"The company's glass experts said, 'This approach using glass drawing won't give you a material with nanoscale or micronsized channels,'" D'Urso says. "We replied, 'That's OK, we'll worry about what it turns into after that.' We were not trying to make a channeled structure. Rather, we were attempting to produce spikes in an ordered pattern on the surface. We got the material back, etched it with hydrofluoric acid, then processed and coated it to make a superhydrophobic material.
"The first time we made a glass product, it was extremely superhydrophobic. In fact, this first material is probably the most superhydrophobic we ever made because our first scanning electron microscope images showed that the spikes are really ordered and extremely sharp."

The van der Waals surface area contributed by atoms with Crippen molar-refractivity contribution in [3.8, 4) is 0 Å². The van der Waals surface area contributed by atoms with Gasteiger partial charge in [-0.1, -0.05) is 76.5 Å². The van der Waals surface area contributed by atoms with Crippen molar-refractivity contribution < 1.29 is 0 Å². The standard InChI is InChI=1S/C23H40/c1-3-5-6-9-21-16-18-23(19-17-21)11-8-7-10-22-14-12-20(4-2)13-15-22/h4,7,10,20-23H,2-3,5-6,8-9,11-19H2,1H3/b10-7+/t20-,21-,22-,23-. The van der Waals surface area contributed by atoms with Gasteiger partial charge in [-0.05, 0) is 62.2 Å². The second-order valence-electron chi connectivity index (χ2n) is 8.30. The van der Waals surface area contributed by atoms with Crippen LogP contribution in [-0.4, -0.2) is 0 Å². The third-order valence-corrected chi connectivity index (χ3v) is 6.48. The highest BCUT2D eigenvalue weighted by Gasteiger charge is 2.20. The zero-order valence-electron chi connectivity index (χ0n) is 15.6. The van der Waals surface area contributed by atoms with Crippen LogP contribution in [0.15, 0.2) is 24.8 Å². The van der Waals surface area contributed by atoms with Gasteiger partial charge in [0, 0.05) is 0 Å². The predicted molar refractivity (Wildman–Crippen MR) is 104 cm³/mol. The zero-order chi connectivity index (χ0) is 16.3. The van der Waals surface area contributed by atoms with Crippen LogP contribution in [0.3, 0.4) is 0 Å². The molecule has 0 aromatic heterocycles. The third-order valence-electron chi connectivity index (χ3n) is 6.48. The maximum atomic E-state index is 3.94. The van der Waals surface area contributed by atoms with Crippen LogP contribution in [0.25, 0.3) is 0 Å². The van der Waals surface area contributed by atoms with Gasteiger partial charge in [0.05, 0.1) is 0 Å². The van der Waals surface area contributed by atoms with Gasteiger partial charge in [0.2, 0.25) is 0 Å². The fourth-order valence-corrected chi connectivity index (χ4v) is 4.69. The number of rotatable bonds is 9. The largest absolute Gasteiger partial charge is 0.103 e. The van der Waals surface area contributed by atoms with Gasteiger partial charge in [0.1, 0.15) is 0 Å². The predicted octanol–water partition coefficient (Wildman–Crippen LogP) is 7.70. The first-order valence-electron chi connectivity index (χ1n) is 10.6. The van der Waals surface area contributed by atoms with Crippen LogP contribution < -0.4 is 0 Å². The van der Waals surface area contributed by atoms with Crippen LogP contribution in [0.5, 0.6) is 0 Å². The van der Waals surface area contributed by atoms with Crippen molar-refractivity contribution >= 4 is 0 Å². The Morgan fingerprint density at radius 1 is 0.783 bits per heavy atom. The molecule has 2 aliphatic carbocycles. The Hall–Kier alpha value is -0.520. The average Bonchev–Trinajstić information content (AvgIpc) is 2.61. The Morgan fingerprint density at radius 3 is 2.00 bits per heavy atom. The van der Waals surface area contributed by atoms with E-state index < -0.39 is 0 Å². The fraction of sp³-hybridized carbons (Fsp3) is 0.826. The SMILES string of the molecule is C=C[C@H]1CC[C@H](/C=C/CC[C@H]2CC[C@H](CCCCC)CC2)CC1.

The researchers observed very little contact between water and the solid spiky surface. Air flowed through the pockets between the spikes.
"It was a great model to start with," D'Urso says. "We were excited because the behavior of the material was fantastic."
The spikes have a good aspect ratio—they are very tall compared with their average width and are highly protruding from the surface. The material cannot be made using standard lithography or etching processes.
At the end of summer 2005, D'Urso's financial support from his Wigner Fellowship and seed money was expended, so he and Simpson applied for and received Laboratory Directed Research and Development funding for Oct. 1, 2005 through Sept. 30, 2007.